I don’t remember exactly when this dawned me — far too late, definitely — but I started enjoying sad/sappy movies a lot more when I let myself cry when the movie seemed to expect it of me instead thinking I was somehow beating the system or proving my superiority by resisting it.

Wes Anderson’s Arrested Development. Interesting criticism here. This led to an aha! moment for me:

Nothing more perfectly evokes the feeling of both a child’s literal interpretation of the world and youthful big ambition on a frustratingly small scale like a school play, and Anderson smartly adopts this style.

[…] We don’t lose ourselves in the emotion of the production, and for the same reason we’re not meant to lose ourselves in the story of an Anderson film. Like in a children’s play, we are meant to be aware at all times of creative effort, for this is where its true value lies. Anderson’s ability to blend substance and form and communicate this feeling is his greatest skill. His films look like a stage plays: Sets look like sets, the frame becomes the proscenium arch (with a symmetry in the set that exaggerates and enhances the frame’s boundaries), and the action is kept in the center of the frame, usually directed out toward the audience in mainly medium or wide shots.

And I like this:

Anything that helps to enlarge an understanding is important, as large thinking is contagious and will contaminate all other areas of your life, so that eventually nothing will be allowed to remain simple and small.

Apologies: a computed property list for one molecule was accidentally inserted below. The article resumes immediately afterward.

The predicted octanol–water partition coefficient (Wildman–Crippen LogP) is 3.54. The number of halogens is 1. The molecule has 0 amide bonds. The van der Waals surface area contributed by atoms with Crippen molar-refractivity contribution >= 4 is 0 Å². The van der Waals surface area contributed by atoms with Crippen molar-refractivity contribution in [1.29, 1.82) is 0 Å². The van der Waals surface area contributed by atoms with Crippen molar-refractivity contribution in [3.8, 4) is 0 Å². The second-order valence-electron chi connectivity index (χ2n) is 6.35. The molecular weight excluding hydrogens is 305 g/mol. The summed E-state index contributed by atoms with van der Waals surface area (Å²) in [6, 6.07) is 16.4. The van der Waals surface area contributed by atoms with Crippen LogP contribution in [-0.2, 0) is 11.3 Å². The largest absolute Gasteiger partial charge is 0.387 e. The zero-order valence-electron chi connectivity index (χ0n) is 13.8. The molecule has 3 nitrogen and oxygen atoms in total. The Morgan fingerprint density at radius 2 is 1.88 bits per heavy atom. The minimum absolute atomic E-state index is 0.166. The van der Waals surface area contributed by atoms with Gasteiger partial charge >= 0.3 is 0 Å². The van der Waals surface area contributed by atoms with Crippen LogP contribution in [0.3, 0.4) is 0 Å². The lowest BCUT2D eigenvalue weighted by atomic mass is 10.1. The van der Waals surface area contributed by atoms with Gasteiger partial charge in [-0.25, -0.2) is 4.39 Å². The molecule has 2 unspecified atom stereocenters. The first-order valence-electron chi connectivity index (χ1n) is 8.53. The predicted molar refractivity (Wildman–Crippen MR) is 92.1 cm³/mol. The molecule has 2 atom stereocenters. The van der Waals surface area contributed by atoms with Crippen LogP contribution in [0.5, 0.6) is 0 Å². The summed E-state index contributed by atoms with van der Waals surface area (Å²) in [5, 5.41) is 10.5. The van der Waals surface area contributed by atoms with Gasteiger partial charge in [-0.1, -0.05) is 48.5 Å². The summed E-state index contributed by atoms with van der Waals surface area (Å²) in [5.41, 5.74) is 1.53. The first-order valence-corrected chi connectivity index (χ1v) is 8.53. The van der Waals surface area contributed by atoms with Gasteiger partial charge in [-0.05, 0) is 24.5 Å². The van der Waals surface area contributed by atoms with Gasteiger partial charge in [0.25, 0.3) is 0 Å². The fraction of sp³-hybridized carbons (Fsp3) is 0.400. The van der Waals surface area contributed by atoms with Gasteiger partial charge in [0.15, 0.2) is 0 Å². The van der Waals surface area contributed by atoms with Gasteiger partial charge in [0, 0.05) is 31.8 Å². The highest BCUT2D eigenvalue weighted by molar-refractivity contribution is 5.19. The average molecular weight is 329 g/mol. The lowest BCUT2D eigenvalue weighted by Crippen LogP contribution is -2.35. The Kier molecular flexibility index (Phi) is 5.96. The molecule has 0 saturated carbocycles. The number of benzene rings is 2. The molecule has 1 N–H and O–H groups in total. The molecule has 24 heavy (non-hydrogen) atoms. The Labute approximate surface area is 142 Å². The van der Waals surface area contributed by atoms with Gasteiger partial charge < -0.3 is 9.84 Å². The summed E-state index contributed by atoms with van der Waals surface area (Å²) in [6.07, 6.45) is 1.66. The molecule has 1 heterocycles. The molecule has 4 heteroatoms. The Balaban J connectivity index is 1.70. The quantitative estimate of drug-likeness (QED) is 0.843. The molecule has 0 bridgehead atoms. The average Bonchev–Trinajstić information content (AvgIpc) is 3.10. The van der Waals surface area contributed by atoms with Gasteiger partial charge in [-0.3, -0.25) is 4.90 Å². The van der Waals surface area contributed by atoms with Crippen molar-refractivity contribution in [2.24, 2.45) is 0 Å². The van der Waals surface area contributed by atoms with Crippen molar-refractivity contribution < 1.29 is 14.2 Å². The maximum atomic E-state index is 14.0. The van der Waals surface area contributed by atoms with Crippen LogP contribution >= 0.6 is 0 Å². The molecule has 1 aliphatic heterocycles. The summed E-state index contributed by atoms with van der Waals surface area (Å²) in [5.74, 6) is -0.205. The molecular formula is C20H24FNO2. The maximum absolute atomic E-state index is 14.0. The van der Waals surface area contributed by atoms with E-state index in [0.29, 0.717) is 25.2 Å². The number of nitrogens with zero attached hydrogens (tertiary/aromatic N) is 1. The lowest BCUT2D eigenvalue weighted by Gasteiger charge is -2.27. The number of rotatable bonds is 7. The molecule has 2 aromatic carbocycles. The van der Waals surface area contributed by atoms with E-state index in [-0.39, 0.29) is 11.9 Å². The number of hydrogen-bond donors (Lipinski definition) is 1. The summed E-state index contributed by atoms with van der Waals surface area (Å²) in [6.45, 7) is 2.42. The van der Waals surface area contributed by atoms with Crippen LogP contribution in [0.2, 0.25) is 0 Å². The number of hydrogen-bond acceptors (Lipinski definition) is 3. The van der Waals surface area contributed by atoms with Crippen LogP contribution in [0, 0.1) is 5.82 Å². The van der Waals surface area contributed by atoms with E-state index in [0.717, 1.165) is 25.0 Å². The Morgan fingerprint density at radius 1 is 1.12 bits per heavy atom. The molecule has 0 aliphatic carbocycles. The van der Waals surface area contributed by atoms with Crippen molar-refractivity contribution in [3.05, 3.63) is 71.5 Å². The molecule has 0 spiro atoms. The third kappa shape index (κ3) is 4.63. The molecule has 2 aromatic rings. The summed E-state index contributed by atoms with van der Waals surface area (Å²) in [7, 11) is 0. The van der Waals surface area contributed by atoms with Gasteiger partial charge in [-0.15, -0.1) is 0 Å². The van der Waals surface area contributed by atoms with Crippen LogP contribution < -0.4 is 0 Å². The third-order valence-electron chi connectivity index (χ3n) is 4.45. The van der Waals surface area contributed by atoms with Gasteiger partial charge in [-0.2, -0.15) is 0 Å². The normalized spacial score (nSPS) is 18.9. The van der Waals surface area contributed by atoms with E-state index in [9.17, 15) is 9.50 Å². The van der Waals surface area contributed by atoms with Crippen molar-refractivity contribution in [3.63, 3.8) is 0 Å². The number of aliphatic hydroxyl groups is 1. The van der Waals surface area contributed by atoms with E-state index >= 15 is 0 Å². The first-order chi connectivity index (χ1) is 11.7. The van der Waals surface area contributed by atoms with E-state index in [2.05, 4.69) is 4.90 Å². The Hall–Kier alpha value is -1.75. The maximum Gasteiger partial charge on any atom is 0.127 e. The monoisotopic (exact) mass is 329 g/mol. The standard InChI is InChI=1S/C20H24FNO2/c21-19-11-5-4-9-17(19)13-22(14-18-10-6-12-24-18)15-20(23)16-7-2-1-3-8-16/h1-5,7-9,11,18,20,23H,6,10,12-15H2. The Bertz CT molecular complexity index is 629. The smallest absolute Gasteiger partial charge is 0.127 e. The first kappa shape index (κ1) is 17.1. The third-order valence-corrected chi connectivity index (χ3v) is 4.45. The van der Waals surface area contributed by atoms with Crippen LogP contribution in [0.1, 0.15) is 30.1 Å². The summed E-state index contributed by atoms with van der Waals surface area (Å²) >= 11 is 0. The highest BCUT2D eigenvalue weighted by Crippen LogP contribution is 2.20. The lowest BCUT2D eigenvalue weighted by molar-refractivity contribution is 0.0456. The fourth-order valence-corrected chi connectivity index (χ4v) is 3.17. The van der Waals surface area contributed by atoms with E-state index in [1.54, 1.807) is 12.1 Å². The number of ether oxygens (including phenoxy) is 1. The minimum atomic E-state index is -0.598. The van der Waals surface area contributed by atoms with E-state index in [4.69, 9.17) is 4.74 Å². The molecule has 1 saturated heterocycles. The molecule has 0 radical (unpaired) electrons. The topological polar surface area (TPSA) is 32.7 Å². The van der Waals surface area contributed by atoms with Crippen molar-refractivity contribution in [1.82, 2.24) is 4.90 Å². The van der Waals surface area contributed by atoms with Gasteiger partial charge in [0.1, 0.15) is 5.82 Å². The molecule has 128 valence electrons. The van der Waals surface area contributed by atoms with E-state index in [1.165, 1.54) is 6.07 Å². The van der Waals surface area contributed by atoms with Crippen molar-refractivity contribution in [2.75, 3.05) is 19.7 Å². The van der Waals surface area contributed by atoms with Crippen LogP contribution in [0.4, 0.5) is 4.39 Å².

Upping the Antihero – The New Inquiry

The old cop who chafed at institutional limits has undergone a neoliberal transformation: The result is a new kind of series that we might call the consultant procedural. A derivative of the cop and private investigator procedurals, the consultant procedural starts with some sort of institutional disqualification and follows the central character as he or she ports unmatched professional skills from job to job.

The consultant procedural! This is brilliant.

Upping the Antihero – The New Inquiry

It’s my theory that rock and roll happens between fans and stars, rather than between listeners and musicians—that you have to be a screaming teenager, at least in your heart, to know what’s going on.

Ellen Willis, quoted in The New Inquiry – Heroine: Ellen Willis on Rock Music. On a similar note, Daniel Mendelsohn says:

Strange as it may sound to many people, who tend to think of critics as being motivated by the lower emotions: envy, disdain, contempt even… Critics are, above all, people who are in love with beautiful things, and who worry that those things will get broken.

See also both Little Steven and Elijah Wald on music and dancing.

The New Inquiry: Comfortably Alone

Shyness had made me so deficient in empathic experience that I could only view social life in terms of risk rather than opportunity. The best way to manage that risk, I thought, was to be unapproachable but legibly fascinating at a distance, to present myself as an object to be read but with a message that’s inscrutable and fleeting, one that could convey the complexity of the real me without reducing it to something superficial. I could not get past the wish to broadcast my identity without having to interact with anyone.

Facebook, of course, caters to that desire.

The New Inquiry: Comfortably Alone

The New Inquiry – SEO & the Disappearing Self

Social media structures communication between friends so that the responsibility for listening — inescapably built into earlier mediums that structured talk between friends as person-to-person — is modulated into a vaguer injunction to respond if and when you feel like it. Because status updates and the like are not addressed to anyone specific, they don’t generate an obligation in anyone specific to pay attention.

The New Inquiry – SEO & the Disappearing Self